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Risk of neuropathy among 28232 patients with biopsy-verified celiac disease
Peripheral Neuropathy Center, Neurological Institute, Columbia University College of Physicians and Surgeons, New York, NY, United States.
Peripheral Neuropathy Center, Neurological Institute, Columbia University College of Physicians and Surgeons, New York, NY, United States.
Celiac Disease Center, Department of Medicine, Columbia University College of Physicians and Surgeons, New York, NY, United States; Department of Medical Epidemiology and Biostatistics, Karolinska Institutet, Solnavägen 1, Solna Alfred Nobels Allé 8, Huddinge, Stockholm, Sweden.
Celiac Disease Center, Department of Medicine, Columbia University College of Physicians and Surgeons, New York, NY, United States.
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2015 (English)In: JAMA Neurology, ISSN 2168-6149, E-ISSN 2168-6157, Vol. 72, no 7, 806-811 p.Article in journal (Refereed) Published
Abstract [en]

IMPORTANCE: Earlier research on celiac disease (CD) and neuropathy has been hampered by the use of inpatient data, low study power, and lack of neuropathic characteristics.

OBJECTIVE: To examine the relative risk and absolute risk of developing neuropathy in a nationwide population-based sample of patients with biopsy-verified CD.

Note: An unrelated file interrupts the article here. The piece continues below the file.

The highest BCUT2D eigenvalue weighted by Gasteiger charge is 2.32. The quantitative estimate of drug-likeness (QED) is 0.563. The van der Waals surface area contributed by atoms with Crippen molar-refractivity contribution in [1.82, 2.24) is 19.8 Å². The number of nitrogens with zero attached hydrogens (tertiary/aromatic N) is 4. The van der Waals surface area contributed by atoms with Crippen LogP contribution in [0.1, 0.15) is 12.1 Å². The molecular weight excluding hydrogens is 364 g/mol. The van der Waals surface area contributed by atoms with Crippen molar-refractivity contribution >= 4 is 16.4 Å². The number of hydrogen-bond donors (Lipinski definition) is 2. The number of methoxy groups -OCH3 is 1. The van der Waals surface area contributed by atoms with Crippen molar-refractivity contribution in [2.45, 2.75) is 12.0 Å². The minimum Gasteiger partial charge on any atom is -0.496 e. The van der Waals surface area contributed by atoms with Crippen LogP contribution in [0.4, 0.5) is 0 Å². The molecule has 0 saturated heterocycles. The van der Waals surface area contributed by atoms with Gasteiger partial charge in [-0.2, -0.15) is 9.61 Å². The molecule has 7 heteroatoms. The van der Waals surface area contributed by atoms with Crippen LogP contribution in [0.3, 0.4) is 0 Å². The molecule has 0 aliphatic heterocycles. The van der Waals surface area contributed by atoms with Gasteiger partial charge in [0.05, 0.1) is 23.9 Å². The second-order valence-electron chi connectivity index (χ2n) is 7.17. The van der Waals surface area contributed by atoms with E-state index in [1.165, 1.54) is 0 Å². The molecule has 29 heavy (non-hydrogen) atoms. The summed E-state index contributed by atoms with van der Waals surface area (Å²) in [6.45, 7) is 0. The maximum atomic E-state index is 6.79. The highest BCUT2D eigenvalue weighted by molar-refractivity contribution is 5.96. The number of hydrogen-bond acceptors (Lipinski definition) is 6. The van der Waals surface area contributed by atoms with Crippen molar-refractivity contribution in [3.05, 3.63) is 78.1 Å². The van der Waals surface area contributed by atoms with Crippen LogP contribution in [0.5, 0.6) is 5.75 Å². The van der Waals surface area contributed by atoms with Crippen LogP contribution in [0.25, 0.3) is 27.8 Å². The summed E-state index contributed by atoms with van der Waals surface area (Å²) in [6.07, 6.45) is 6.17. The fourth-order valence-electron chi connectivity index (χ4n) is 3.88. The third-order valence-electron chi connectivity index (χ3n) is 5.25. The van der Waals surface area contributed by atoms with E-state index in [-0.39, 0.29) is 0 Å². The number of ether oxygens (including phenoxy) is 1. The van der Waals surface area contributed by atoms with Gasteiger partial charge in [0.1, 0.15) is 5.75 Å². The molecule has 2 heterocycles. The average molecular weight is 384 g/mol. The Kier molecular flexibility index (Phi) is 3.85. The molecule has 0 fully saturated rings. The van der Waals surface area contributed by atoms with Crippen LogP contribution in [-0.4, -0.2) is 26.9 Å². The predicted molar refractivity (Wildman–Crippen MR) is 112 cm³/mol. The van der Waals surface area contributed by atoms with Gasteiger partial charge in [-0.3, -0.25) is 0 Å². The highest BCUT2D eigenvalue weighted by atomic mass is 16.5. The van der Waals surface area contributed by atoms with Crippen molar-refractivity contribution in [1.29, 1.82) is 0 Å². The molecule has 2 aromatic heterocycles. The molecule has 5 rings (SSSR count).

DESIGN, SETTING, AND PARTICIPANTS: Between October 27, 2006, and February 12, 2008, we collected data on small-intestinal biopsies performed at Sweden's 28 pathology departments between June 16, 1969, and February 4, 2008. We compared the risk of neuropathy in 28 232 patients with CD (villous atrophy, Marsh 3) with that of 139 473 age-and sex-matched controls. Cox proportional hazards regression estimated hazard ratios (HRs) and 95% CIs for neuropathy defined according to relevant International Classification of Diseases codes in the Swedish National Patient Register (consisting of both inpatient and outpatient data).

MAIN OUTCOMES AND MEASURES: Neuropathy in patients with biopsy-verified CD.

RESULTS: Celiac disease was associated with a 2.5-fold increased risk of later neuropathy (95% CI, 2.1-3.0; P < .001). We also found an increased risk (with results reported as HRs [95% CIs]) of chronic inflammatory demyelinating neuropathy (2.8; 1.6-5.1; P = .001), autonomic neuropathy (4.2; 1.4-12.3; P = .009), and mononeuritis multiplex (7.6; 1.8-32.4; P = .006), but no association between CD and acute inflammatory demyelinating polyneuropathy (0.8; 0.3-2.1; P = .68).

CONCLUSIONS AND RELEVANCE: We found an increased risk of neuropathy in patients with CD. This statistically significant association in a population-based sample suggests that CD screening should be completed in patients with neuropathy.

Place, publisher, year, edition, pages
2015. Vol. 72, no 7, 806-811 p.
National Category
Neurology
Research subject
Neurology
Identifiers
URN: urn:nbn:se:oru:diva-45539DOI: 10.1001/jamaneurol.2015.0475ISI: 000357931000014PubMedID: 25962148Scopus ID: 2-s2.0-84937580040OAI: oai:DiVA.org:oru-45539DiVA: diva2:845613
Funder
Swedish Research Council
Note

Funding Agencies:

National Center for Advancing Translational Sciences, National Institutes of Health UL1 TR000040

Swedish Society of Medicine

Available from: 2015-08-12 Created: 2015-08-12 Last updated: 2017-03-20Bibliographically approved

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CiteExportLink to record
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